I Know a Guy”

In a similar vein to the last section, it seems like everyone knows someone who knows everything about technology. When taking recommendations from a trusted friend or colleague for your company’s IT needs, make sure the person has actual qualifications. Remember that everyone’s mother is impressed when the WIFI is miraculously fixed, even though they just unplugged it and plugged it back in again. Also, the reason for an enthusiastic recommendation might have ulterior motives — such as getting an unemployed brother-in-law off his back.

IT Department

This is perhaps the most obvious solution to having something better than a one-person operation, and for good reason. For starters, you’re working with a team that is dedicated to your company’s IT needs and are available if any problems come up (and they will). Unfortunately, this option comes with its own downsides.

For instance, now you have to worry about new personnel and management responsibilities. In addition, there’s very little flexibility if you’re trying to keep your costs at a minimum. For instance, what If your needs are heavy at times and then slow at others? You can’t keep hiring then laying off employees — you have to keep a fully-staffed department at all times, whether or not that makes financial sense.

Online Experts

Some people will try anything when their computer isn’t working, and searching for help online is usually a desperate act. The problem is that anyone can say they can repair a computer, install WIFI, or connect your network. But the truth is that you won’t know for sure until you hire them. By then it may be too late!

I’m not saying that there are no well-trained computer experts who advertise their services online. I’m just saying that you need to be careful when you’re hiring someone who can make or break your business IT on the same day you need help. Do your research. Use your best judgment. And, most of all, when you find a good person who does a great job, make sure to keep their contact info!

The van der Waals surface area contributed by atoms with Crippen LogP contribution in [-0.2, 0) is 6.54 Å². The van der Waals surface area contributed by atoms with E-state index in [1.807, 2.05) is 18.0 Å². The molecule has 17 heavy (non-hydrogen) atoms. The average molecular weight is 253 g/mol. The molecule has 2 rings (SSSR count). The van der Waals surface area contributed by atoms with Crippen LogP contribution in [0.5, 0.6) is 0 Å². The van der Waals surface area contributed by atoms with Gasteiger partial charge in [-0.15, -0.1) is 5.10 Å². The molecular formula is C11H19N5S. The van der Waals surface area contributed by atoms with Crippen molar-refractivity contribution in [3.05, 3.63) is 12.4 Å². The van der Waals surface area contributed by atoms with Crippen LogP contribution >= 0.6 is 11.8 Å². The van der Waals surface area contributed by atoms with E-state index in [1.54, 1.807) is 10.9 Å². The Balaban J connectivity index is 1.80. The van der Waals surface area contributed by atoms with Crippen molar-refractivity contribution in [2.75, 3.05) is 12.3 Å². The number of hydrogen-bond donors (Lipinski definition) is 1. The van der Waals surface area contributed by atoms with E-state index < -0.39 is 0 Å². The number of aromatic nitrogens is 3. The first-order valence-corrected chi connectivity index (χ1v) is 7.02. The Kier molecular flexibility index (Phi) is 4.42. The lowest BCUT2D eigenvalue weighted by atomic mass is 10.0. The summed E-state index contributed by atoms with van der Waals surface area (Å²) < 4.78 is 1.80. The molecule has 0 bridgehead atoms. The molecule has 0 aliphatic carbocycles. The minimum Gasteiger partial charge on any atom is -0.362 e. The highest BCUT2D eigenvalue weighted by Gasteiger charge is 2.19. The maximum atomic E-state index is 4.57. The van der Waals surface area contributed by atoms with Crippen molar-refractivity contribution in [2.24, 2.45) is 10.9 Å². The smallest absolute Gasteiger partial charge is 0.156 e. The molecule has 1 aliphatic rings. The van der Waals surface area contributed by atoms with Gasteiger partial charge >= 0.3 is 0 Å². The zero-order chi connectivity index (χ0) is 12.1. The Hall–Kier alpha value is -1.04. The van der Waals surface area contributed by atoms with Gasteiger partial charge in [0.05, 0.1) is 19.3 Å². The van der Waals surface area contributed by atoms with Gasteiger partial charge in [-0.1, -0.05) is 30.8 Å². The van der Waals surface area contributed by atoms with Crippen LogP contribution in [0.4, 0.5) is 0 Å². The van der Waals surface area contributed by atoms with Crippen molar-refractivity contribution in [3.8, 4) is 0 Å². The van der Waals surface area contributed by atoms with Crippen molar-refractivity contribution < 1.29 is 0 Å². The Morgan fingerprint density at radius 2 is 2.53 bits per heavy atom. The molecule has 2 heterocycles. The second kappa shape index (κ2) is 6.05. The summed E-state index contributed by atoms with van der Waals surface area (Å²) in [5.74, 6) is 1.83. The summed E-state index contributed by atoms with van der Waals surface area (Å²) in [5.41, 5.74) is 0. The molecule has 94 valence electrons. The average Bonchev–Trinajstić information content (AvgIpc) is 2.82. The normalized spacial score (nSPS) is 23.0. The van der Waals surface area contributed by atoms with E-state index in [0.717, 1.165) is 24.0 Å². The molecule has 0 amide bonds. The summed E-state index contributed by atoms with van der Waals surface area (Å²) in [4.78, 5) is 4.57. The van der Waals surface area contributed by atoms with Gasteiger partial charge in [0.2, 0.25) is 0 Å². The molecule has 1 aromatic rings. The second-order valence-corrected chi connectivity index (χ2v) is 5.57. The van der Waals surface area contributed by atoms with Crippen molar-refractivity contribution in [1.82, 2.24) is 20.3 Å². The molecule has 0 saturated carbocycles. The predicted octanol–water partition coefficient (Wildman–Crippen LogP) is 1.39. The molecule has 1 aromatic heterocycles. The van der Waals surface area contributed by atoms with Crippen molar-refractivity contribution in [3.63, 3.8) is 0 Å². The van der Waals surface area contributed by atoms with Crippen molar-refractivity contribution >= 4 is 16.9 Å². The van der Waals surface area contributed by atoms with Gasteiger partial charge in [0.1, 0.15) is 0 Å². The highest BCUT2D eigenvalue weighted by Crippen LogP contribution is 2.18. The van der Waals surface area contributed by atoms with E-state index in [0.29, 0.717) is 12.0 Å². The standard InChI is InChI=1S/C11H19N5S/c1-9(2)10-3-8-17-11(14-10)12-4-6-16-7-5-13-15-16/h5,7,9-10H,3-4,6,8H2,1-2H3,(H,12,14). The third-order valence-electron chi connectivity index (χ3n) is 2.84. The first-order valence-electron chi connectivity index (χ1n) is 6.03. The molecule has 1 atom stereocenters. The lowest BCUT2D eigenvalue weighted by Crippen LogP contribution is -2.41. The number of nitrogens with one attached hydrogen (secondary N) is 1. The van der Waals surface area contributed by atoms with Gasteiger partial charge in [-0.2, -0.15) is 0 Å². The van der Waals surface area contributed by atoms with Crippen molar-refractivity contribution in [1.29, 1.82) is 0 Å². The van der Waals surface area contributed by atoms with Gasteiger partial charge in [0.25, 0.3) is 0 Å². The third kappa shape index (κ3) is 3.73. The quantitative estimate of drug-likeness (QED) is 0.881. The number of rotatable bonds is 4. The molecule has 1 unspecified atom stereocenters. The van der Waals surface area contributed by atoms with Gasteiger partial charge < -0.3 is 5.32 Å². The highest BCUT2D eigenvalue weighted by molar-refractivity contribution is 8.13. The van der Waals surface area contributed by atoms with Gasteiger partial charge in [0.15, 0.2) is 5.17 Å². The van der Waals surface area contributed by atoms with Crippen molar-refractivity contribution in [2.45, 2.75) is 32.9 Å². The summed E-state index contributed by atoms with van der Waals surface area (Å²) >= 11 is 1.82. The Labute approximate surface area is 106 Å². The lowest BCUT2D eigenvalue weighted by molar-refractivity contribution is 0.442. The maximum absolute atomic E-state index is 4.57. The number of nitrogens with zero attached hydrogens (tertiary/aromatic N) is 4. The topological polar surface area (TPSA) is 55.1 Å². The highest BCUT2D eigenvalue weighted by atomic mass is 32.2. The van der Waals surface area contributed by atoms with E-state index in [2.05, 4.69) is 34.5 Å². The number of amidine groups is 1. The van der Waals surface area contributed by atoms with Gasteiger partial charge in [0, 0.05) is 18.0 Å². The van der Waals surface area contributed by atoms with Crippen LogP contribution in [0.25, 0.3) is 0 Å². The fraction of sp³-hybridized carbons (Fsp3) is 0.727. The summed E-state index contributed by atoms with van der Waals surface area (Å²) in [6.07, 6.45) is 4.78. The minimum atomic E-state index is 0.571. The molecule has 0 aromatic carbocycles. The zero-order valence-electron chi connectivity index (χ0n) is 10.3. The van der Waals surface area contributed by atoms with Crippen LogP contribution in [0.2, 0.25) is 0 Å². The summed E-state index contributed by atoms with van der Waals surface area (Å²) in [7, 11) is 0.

The Online Computer Repair School Grad

This may be your most dangerous choice. Not only will a recent grad have a head full of non-relevant information, but they will be super eager to show you everything they’ve just learned. Everyone has to start somewhere, but it takes time to get to know the endless issues, set-ups, and complications that small businesses face every day. Give a new grad a chance to learn if you can pair them with a mentor, but be careful not to let them loose too early.


Managed Service Providers give you an option that ends up being the best of both worlds: the professionalism of a dedicated IT department with the freedom that comes from hiring a single contractor. You hire the company, not individuals, so there are no HR issues to worry about.

MSPs typically offer comprehensive Service Agreements where, once everything is set up, you pay a monthly fee, (usually less than the cost of one full-time IT person), and they’ll come in on an as-needed basis to resolve any issues that may arise. Plus, they’ll often monitor your site around the clock. That’s something most small to medium businesses cannot afford.

Yet another benefit is understanding that MSPs are business technology experts and focus on educating themselves on the latest, ever-changing technology landscape. When you have an MSP in place, you can take IT off your plate and focus on your area of expertise, and they can focus on theirs. In that way, you create a partnership where everyone is focused on your company’s success.

A one-man band may be fine for a coffeeshop concert, but it won’t sell out stadiums. If you truly want your business to grow, using an MSP can take you from the local underground to an international superstar!

As a business owner, you need to decide what level of IT support is right for you. Small businesses frequently operate under the “break-fix” model. Break-fix is exactly what it sounds like: you run your business normally until something breaks, then you pay an IT support company to fix it. Large corporations usually have an in-house IT department to take care of their computers, servers, networks and phones. Then’s there’s the middle ground. Managed Services offers a monthly service agreement to handle all of your IT support, but not all managed services is created equal – don’t get nickel and dimed.

Break-Fix Model

While the break-fix model appears the simplest out of the gate, it ends up costing more than you think. The ‘breaks’ cost you more because you’re stuck with unexpected hardware and software costs, and the ‘fixes’ cost you a lot more due to downtime, outages, and lost potential revenue. At some point, you’ll get tired of your CFO running into your office with a stack of bills from all of last month’s fixes.

In-House IT

You’ll then probably ask yourself, why don’t I hire a full-time IT person to take care of my needs? Well, that is certainly an option, but when you take a deep look into the ROI you’ll notice a huge gap between hiring one person vs. contracting with a fully staffed company. Let’s break down the costs.